Lesson 4: Mad as You Are, You Can’t Undo Mistakes

Chess is the only game I’ve found that can top golf for inspiring rage.  The reason chess wins out is that there is absolutely nothing you can blame for your problems – not the wind, not the birds, not the superintendent and his stupid pin placement.

Regardless of which game we’re talking about or how mad you get, there’s only one thing you can do when you make a mistake: get over it.  If you don’t learn how to deal with mistakes and bad fortune, you will never be a good golfer or chess player.

Unless you have a monk’s temperament, you’ve probably lived through this: you miss a putt, walk to the next tee with steam coming out of your ears, then hit your drive into the next county.  From there, you may collect a pile of penalty shots, endanger yourself and everyone around you trying to blast out of the trees, or maybe you sit in the cart and sulk.  I’ve done every one of those at least once.  But none of those actions helped my score or made me a better player.  Learning to move past a mistake and refocus is one of the most difficult, most important skills in golf and chess.

Lesson 5: The Only Move Is the Next Move

Chess players are renowned for their ability to calculate numerous moves ahead.  Good golfers understand the importance of strategic thinking and having a game plan.  But when it comes time to make a swing or a move, there is only one place worth being: in the present.

Having a winning series of moves in your mind is just like standing on 18 needing par to break 80 for the first time.  They’re lovely thoughts, but they’re nothing more than thoughts.  Until you execute each individual step of the plan, you haven’t achieved anything.

If you’re staring at the wrong side of dormie or down a bunch of material, you’re not dead.  If you’re winning by two strokes on the final tee box or up a rook and a knight, you haven’t won anything.  Stay present and play the next shot to the best of your ability until the game is over.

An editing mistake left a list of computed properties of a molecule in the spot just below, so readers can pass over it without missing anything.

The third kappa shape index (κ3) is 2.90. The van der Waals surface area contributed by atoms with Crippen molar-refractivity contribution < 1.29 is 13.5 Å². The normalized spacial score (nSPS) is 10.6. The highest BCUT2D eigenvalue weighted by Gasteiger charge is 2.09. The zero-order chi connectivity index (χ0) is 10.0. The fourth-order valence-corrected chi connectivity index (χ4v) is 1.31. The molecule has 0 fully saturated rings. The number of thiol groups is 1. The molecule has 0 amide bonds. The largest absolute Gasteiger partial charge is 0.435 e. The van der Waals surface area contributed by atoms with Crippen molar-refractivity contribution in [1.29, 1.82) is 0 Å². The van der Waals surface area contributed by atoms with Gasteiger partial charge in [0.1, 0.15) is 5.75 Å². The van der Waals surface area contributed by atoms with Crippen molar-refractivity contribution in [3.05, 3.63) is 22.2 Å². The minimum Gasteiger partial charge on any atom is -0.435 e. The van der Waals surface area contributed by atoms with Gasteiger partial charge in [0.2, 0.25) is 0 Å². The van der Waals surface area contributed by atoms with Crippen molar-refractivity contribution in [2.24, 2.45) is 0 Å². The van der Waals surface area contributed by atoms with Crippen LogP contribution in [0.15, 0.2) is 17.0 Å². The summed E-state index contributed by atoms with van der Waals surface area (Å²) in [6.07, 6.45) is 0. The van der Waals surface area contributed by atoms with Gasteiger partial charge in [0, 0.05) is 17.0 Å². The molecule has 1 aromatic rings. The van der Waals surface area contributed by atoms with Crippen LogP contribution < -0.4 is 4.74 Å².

What have you learned from other sports or games that you have applied to golf?  Share your thoughts in the comments section.

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Matt Saternus

Founder, Editor In Chief at PluggedInGolf.com
Matt is the Founder and Editor in Chief of Plugged In Golf. He's worked in nearly every job in the golf industry from club fitting to instruction to writing and speaking. Matt lives in the northwest suburbs of Chicago with his wife and two daughters.

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One Comment

  1. Angel Luis Matos

    Mikhail Tal is my Chess inspiration. He’s a true original. Mikhail Tal > Quotes
    “You must take your opponent into a deep dark forest where 2+2=5, and the path leading out is only wide enough for one.” …
    “There are two types of sacrifices: correct ones, and mine.” “To play for a draw (at any rate with White) is to some degree a crime against chess.” Try this in your next golf round. Jejejeje